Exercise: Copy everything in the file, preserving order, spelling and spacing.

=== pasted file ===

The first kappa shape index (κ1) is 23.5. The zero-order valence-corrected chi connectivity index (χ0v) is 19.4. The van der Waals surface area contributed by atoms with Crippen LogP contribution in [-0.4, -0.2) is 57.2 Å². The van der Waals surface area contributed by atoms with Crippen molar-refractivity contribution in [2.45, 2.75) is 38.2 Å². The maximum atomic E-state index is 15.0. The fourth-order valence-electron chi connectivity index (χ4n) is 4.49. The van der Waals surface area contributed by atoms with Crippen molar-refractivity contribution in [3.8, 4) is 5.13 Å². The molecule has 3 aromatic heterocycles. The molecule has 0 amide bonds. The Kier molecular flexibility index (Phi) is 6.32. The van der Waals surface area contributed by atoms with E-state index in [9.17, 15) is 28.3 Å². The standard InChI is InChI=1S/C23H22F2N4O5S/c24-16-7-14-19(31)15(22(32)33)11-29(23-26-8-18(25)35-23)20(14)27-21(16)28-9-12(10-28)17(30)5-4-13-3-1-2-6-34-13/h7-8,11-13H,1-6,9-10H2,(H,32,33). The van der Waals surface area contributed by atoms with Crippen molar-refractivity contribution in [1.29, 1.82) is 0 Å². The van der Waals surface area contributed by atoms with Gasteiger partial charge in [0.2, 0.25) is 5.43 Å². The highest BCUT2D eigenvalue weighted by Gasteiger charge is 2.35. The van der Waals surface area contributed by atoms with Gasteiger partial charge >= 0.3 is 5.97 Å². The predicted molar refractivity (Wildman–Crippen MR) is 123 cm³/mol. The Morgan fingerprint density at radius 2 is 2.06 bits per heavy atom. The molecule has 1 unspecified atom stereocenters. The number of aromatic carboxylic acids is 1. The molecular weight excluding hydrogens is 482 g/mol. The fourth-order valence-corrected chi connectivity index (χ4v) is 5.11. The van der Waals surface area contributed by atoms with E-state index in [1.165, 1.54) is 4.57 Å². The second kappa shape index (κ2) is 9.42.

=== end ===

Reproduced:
The first kappa shape index (κ1) is 23.5. The zero-order valence-corrected chi connectivity index (χ0v) is 19.4. The van der Waals surface area contributed by atoms with Crippen LogP contribution in [-0.4, -0.2) is 57.2 Å². The van der Waals surface area contributed by atoms with Crippen molar-refractivity contribution in [2.45, 2.75) is 38.2 Å². The maximum atomic E-state index is 15.0. The fourth-order valence-electron chi connectivity index (χ4n) is 4.49. The van der Waals surface area contributed by atoms with Crippen molar-refractivity contribution in [3.8, 4) is 5.13 Å². The molecule has 3 aromatic heterocycles. The molecule has 0 amide bonds. The Kier molecular flexibility index (Phi) is 6.32. The van der Waals surface area contributed by atoms with E-state index in [9.17, 15) is 28.3 Å². The standard InChI is InChI=1S/C23H22F2N4O5S/c24-16-7-14-19(31)15(22(32)33)11-29(23-26-8-18(25)35-23)20(14)27-21(16)28-9-12(10-28)17(30)5-4-13-3-1-2-6-34-13/h7-8,11-13H,1-6,9-10H2,(H,32,33). The van der Waals surface area contributed by atoms with Crippen molar-refractivity contribution in [1.29, 1.82) is 0 Å². The van der Waals surface area contributed by atoms with Gasteiger partial charge in [0.2, 0.25) is 5.43 Å². The highest BCUT2D eigenvalue weighted by Gasteiger charge is 2.35. The van der Waals surface area contributed by atoms with Gasteiger partial charge >= 0.3 is 5.97 Å². The predicted molar refractivity (Wildman–Crippen MR) is 123 cm³/mol. The Morgan fingerprint density at radius 2 is 2.06 bits per heavy atom. The molecule has 1 unspecified atom stereocenters. The number of aromatic carboxylic acids is 1. The molecular weight excluding hydrogens is 482 g/mol. The fourth-order valence-corrected chi connectivity index (χ4v) is 5.11. The van der Waals surface area contributed by atoms with E-state index in [1.165, 1.54) is 4.57 Å². The second kappa shape index (κ2) is 9.42.